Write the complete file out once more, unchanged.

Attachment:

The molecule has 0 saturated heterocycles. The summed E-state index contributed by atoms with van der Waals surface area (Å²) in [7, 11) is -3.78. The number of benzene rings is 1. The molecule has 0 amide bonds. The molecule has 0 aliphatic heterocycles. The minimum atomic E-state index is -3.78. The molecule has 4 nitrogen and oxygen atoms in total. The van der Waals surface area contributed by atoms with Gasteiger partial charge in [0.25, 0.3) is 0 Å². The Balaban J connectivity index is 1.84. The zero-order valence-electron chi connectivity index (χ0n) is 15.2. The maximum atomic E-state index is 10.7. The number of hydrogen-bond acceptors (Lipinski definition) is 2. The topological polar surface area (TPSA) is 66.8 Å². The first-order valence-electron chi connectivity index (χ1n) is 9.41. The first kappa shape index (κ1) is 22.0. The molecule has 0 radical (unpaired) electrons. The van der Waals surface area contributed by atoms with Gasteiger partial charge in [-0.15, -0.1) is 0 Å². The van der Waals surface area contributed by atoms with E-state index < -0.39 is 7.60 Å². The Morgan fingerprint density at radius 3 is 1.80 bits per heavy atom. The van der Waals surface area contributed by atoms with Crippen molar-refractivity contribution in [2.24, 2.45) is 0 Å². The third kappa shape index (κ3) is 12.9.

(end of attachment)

The molecule has 0 saturated heterocycles. The summed E-state index contributed by atoms with van der Waals surface area (Å²) in [7, 11) is -3.78. The number of benzene rings is 1. The molecule has 0 amide bonds. The molecule has 0 aliphatic heterocycles. The minimum atomic E-state index is -3.78. The molecule has 4 nitrogen and oxygen atoms in total. The van der Waals surface area contributed by atoms with Gasteiger partial charge in [0.25, 0.3) is 0 Å². The Balaban J connectivity index is 1.84. The zero-order valence-electron chi connectivity index (χ0n) is 15.2. The maximum atomic E-state index is 10.7. The number of hydrogen-bond acceptors (Lipinski definition) is 2. The topological polar surface area (TPSA) is 66.8 Å². The first-order valence-electron chi connectivity index (χ1n) is 9.41. The first kappa shape index (κ1) is 22.0. The molecule has 0 radical (unpaired) electrons. The van der Waals surface area contributed by atoms with Gasteiger partial charge in [-0.15, -0.1) is 0 Å². The van der Waals surface area contributed by atoms with E-state index < -0.39 is 7.60 Å². The Morgan fingerprint density at radius 3 is 1.80 bits per heavy atom. The van der Waals surface area contributed by atoms with Crippen molar-refractivity contribution in [2.24, 2.45) is 0 Å². The third kappa shape index (κ3) is 12.9.